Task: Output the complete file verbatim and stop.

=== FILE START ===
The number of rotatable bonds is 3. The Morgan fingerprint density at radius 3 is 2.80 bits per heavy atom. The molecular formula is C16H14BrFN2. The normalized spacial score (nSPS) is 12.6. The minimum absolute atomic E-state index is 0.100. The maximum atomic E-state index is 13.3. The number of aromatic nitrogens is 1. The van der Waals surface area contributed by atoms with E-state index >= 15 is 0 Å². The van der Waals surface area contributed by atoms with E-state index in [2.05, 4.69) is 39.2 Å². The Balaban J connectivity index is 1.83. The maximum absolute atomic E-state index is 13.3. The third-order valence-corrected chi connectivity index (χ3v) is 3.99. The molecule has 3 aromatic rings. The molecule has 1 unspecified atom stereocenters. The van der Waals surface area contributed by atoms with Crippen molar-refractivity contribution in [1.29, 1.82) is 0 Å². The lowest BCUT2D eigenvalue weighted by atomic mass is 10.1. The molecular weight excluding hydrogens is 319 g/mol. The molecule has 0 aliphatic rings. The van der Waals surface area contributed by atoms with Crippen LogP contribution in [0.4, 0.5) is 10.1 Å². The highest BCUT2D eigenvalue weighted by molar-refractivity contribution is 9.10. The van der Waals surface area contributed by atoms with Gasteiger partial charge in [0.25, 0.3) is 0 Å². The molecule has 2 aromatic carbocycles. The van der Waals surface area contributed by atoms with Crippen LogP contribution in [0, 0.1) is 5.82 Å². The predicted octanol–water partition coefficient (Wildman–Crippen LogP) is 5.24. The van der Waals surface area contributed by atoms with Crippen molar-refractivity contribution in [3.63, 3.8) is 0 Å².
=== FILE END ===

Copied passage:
The number of rotatable bonds is 3. The Morgan fingerprint density at radius 3 is 2.80 bits per heavy atom. The molecular formula is C16H14BrFN2. The normalized spacial score (nSPS) is 12.6. The minimum absolute atomic E-state index is 0.100. The maximum atomic E-state index is 13.3. The number of aromatic nitrogens is 1. The van der Waals surface area contributed by atoms with E-state index >= 15 is 0 Å². The van der Waals surface area contributed by atoms with E-state index in [2.05, 4.69) is 39.2 Å². The Balaban J connectivity index is 1.83. The maximum absolute atomic E-state index is 13.3. The third-order valence-corrected chi connectivity index (χ3v) is 3.99. The molecule has 3 aromatic rings. The molecule has 1 unspecified atom stereocenters. The van der Waals surface area contributed by atoms with Crippen molar-refractivity contribution in [1.29, 1.82) is 0 Å². The lowest BCUT2D eigenvalue weighted by atomic mass is 10.1. The molecular weight excluding hydrogens is 319 g/mol. The molecule has 0 aliphatic rings. The van der Waals surface area contributed by atoms with Crippen LogP contribution in [0.4, 0.5) is 10.1 Å². The highest BCUT2D eigenvalue weighted by molar-refractivity contribution is 9.10. The van der Waals surface area contributed by atoms with Gasteiger partial charge in [0.25, 0.3) is 0 Å². The molecule has 2 aromatic carbocycles. The van der Waals surface area contributed by atoms with Crippen LogP contribution in [0, 0.1) is 5.82 Å². The predicted octanol–water partition coefficient (Wildman–Crippen LogP) is 5.24. The van der Waals surface area contributed by atoms with Crippen molar-refractivity contribution in [3.63, 3.8) is 0 Å².